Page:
The “red me” remembers when brotherhood was not a political issue.

The “blue me” would like to go back to that day.

And the “new me” spends time working on humility, just in case I might get the idea that I’m superior in any way.

There is a “red me” and a “blue me” and this born again “new me,” crying out for common sense.

How about you?

 

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Ask Jonathots … November 3rd, 2016

 Jonathots Daily Blog

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Organic and natural foods are extremely expensive–out of reach for the average American, including me. But packaged foods are full of additives, starch or high fructose corn syrup. How do you find affordable healthy food in America?

In the realm of groceries or food products, there are only three ways to acquire nutritious portions and avoid the additives, salts and sugars.

1. You can grow your own food.

It may sound a little ridiculous, but lots of people have a small parcel of land where simple vegetables can be grown with some ease–especially things like tomatoes, green beans, cucumbers and squash.

2. Look for mark-downs.

Some grocery stores are very willing to mark down produce and even meat when they are near expiration. Find those stores, learn their patterns and be there when these various products are discounted for a more reasonable price.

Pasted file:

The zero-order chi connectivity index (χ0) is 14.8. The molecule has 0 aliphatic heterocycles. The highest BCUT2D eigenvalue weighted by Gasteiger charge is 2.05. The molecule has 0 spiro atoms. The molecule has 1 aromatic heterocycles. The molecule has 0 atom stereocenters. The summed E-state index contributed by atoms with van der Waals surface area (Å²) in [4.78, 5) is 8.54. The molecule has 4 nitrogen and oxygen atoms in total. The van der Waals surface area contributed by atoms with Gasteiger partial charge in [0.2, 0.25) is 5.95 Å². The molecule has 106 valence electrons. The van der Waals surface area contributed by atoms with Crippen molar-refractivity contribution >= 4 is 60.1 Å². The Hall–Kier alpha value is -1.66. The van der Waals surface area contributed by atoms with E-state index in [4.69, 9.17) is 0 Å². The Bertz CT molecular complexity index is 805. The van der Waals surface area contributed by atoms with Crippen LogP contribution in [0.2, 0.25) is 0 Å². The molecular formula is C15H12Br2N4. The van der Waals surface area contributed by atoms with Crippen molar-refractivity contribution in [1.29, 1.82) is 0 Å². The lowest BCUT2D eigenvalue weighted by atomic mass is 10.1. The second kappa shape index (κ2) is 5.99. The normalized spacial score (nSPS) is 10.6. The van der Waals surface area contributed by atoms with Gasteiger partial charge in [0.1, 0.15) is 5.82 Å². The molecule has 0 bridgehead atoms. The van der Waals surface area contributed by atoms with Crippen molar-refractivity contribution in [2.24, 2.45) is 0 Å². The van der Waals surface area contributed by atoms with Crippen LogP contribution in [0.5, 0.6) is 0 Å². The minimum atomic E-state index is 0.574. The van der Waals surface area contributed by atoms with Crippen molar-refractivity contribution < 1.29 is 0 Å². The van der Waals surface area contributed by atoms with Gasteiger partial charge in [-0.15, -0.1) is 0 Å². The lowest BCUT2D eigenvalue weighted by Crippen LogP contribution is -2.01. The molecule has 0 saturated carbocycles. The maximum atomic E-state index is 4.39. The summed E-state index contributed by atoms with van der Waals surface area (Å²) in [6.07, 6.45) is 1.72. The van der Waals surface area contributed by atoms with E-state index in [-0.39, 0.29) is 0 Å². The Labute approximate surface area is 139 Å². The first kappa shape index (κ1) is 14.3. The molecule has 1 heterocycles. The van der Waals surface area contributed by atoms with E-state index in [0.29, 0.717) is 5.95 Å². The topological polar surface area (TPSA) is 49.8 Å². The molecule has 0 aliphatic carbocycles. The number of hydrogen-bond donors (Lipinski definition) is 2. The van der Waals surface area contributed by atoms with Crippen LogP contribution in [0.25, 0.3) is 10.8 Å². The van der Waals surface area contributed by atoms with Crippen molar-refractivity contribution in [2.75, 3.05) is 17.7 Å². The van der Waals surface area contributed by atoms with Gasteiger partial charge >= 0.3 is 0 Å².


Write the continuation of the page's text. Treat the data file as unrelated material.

3. Adjust your menu for the week to what is on sale.

Sometimes produce and vitamin-rich products are set at a lower price in order to lure people into the store. They often keep those prices for ten or twelve days, hoping to “hook” people on the taste before they raise the cost.

Don’t lock into bananas when it turns out that strawberries are on sale. Don’t insist on grapefruit if they have a deal on tangerines.

And I guess I should add a fourth point:

If you’re going to get nutritious food at a reasonable price, you have to adjust to the fact that you probably will be traveling to more than one grocery store. Make shopping a joy by beating the system through finding the deals, taking advantage of the mark-downs, and then supplementing your choices with a few things grown from your own garden.

If you will do these things, you will find that your budget will permit much healthier choices.

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Not So Much … February 19, 2013

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I was wearing an old pair of running pants and a stretched out T-shirt, certainly a bit askew of GQ.

I was sitting in my chair, waiting for the final tally of the groceries I had selected, when two young boys came walking by, one of the lads poking his friend in the ribs, pointing at my protruding belly and laughing. The other young man seemed completely uninterested, so they scampered on their way, with the first little guy maintaining his chuckle.